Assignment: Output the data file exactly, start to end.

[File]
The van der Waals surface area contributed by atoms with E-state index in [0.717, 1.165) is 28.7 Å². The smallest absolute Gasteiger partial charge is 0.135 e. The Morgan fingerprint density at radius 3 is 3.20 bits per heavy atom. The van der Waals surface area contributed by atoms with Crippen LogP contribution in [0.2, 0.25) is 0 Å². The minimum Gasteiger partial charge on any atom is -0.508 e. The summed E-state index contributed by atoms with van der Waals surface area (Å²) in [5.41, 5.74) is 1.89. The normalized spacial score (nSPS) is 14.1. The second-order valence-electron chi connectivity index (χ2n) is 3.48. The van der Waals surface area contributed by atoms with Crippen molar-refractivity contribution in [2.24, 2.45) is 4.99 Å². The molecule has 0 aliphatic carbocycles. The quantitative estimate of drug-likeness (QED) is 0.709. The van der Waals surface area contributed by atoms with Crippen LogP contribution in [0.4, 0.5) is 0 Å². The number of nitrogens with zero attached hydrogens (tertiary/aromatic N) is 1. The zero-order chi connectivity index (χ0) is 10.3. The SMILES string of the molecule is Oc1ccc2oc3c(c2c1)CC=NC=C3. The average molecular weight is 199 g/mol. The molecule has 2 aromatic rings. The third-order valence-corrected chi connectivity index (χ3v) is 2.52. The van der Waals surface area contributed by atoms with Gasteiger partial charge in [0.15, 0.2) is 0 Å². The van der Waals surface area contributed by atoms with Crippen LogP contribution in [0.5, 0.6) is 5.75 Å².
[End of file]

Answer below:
The van der Waals surface area contributed by atoms with E-state index in [0.717, 1.165) is 28.7 Å². The smallest absolute Gasteiger partial charge is 0.135 e. The Morgan fingerprint density at radius 3 is 3.20 bits per heavy atom. The van der Waals surface area contributed by atoms with Crippen LogP contribution in [0.2, 0.25) is 0 Å². The minimum Gasteiger partial charge on any atom is -0.508 e. The summed E-state index contributed by atoms with van der Waals surface area (Å²) in [5.41, 5.74) is 1.89. The normalized spacial score (nSPS) is 14.1. The second-order valence-electron chi connectivity index (χ2n) is 3.48. The van der Waals surface area contributed by atoms with Crippen molar-refractivity contribution in [2.24, 2.45) is 4.99 Å². The molecule has 0 aliphatic carbocycles. The quantitative estimate of drug-likeness (QED) is 0.709. The van der Waals surface area contributed by atoms with Crippen LogP contribution in [0.4, 0.5) is 0 Å². The number of nitrogens with zero attached hydrogens (tertiary/aromatic N) is 1. The zero-order chi connectivity index (χ0) is 10.3. The SMILES string of the molecule is Oc1ccc2oc3c(c2c1)CC=NC=C3. The average molecular weight is 199 g/mol. The molecule has 2 aromatic rings. The third-order valence-corrected chi connectivity index (χ3v) is 2.52. The van der Waals surface area contributed by atoms with Gasteiger partial charge in [0.15, 0.2) is 0 Å². The van der Waals surface area contributed by atoms with Crippen LogP contribution in [0.5, 0.6) is 5.75 Å².